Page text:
We learn the most about Andrew and Hannah when they are around others. An Easter luncheon with Hannah’s family is especially insightful. Her parents are played by Blythe Danner and Richard Masur, and as viewers we long for more scenes featuring these two characters (and terrific actors). We sense that these parents see right through Andrew and Hannah. Can Hannah let down her guard so that she can move on with life? Can Andrew quell his ambition so that the emotional connection takes place?

Beautifully shot (with British Columbia substituting for Maine), the aspect of nature plays a role in contrasting country girl with city boy, and it’s the accidental discovery of a long lost song that highlights the stark difference in motives … while also being the impetus for change. Hunter’s original music is heard throughout the film, and it’s actually Damien Jurado whose singing and songwriting add an element of intrigue and realism. Hannah, as narrator, states “In the middle, we feel like it’s never going to end.” While that may be true for many romance movies, the filmmakers here avoid the “too cute” moments that spoil most in this genre … and impressively overcome those early eye-rolls.

watch the trailer:


LITTLE FOCKERS (2010)

December 27, 2010

 Greetings again from the darkness. This is the third installment of the series that began 10 years ago with Meet the Parents, a very fine, creative adult comedy with plenty of laughs. The second film introduced Dustin Hoffman and Barbra Streisand as parents of Ben Stiller‘s character. The comedy became much more risqué, yet less funny.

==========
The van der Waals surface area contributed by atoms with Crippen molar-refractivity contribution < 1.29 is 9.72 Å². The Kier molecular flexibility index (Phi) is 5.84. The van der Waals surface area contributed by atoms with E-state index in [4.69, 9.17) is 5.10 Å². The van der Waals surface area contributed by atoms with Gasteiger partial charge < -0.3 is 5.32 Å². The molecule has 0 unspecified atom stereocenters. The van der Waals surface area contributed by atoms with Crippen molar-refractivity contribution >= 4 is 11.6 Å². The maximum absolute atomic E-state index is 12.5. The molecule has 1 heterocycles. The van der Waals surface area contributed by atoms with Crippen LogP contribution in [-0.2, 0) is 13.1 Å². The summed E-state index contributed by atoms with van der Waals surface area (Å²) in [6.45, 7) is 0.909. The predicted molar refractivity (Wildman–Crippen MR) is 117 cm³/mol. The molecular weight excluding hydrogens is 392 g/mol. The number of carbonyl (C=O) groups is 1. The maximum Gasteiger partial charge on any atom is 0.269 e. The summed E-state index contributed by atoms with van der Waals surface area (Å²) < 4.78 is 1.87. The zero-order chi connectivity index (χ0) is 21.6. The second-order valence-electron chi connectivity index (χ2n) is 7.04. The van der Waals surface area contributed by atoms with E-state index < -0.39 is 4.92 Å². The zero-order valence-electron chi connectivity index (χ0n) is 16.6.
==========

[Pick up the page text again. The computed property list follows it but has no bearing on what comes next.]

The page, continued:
Now we have the third and hopefully final installment … although, the last scene certainly sets the stage for another. Whatever chuckles there might have been were ruined by the over-played trailer. This has become the norm for American comedies. For some reason, movie producers believe the trailers should include 2 full minutes of funny scenes. Unfortunately, that just about uses up all the laughs from most comedies. This little focker is no exception.

The star-studded cast is back – Robert DeNiro, Blythe Danner, Ben Stiller, Owen Wilson, Teri Polo, Barbara Streisand and Dustin Hoffman all reprise their roles. This time we are also treated to a spastic Jessica Alba, a quirky Harvey Keitel, a creepy Laura Dern … and even Deepak Chopra makes an appearance. Even this cast is not enough. Jay Roach directed the first two and turns the reins over to Paul Weitz (In Good Company, About a Boy). But even new directorial blood is not enough. Though comedy is truly an individual taste, it’s pretty clear that more effort on the script was needed. Let’s hope this is the end of the line for the Fockers.

SEE THIS MOVIE IF: you haven’t seen the preview and you enjoyed the second one.

SKIP THIS MOVIE IF: you are hoping they have recaptured the magic of Meet the Parents

** NOTE: I am purposefully not including the trailer in case you haven’t seen it and you want to see the movie.  Trust me … it’s best this way.